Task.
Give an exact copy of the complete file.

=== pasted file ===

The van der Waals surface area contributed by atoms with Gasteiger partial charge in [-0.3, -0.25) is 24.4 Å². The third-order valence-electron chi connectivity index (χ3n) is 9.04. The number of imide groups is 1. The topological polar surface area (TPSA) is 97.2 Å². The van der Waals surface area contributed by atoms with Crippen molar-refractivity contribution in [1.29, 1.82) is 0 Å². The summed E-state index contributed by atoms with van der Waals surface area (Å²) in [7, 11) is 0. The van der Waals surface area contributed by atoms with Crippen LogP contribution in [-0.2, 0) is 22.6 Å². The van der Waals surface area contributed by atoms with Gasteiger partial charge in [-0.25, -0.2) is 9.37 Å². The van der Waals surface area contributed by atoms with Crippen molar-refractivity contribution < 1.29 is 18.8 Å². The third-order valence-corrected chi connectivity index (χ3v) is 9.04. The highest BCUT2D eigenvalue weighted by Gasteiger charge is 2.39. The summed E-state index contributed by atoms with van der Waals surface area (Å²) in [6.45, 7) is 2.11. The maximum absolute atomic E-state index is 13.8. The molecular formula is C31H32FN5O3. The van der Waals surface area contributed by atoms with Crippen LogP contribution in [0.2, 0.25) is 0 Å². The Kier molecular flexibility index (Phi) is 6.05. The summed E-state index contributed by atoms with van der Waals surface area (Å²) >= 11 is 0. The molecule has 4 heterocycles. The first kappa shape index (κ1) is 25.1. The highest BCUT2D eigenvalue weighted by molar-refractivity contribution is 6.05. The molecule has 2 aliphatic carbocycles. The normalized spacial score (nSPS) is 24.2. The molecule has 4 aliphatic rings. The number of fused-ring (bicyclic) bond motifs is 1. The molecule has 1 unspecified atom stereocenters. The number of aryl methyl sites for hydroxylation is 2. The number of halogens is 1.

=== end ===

The van der Waals surface area contributed by atoms with Gasteiger partial charge in [-0.3, -0.25) is 24.4 Å². The third-order valence-electron chi connectivity index (χ3n) is 9.04. The number of imide groups is 1. The topological polar surface area (TPSA) is 97.2 Å². The van der Waals surface area contributed by atoms with Crippen molar-refractivity contribution in [1.29, 1.82) is 0 Å². The summed E-state index contributed by atoms with van der Waals surface area (Å²) in [7, 11) is 0. The van der Waals surface area contributed by atoms with Crippen LogP contribution in [-0.2, 0) is 22.6 Å². The van der Waals surface area contributed by atoms with Gasteiger partial charge in [-0.25, -0.2) is 9.37 Å². The van der Waals surface area contributed by atoms with Crippen molar-refractivity contribution < 1.29 is 18.8 Å². The third-order valence-corrected chi connectivity index (χ3v) is 9.04. The highest BCUT2D eigenvalue weighted by Gasteiger charge is 2.39. The summed E-state index contributed by atoms with van der Waals surface area (Å²) in [6.45, 7) is 2.11. The maximum absolute atomic E-state index is 13.8. The molecular formula is C31H32FN5O3. The van der Waals surface area contributed by atoms with Crippen LogP contribution in [0.2, 0.25) is 0 Å². The Kier molecular flexibility index (Phi) is 6.05. The summed E-state index contributed by atoms with van der Waals surface area (Å²) >= 11 is 0. The molecule has 4 heterocycles. The first kappa shape index (κ1) is 25.1. The highest BCUT2D eigenvalue weighted by molar-refractivity contribution is 6.05. The molecule has 2 aliphatic carbocycles. The normalized spacial score (nSPS) is 24.2. The molecule has 4 aliphatic rings. The number of fused-ring (bicyclic) bond motifs is 1. The molecule has 1 unspecified atom stereocenters. The number of aryl methyl sites for hydroxylation is 2. The number of halogens is 1.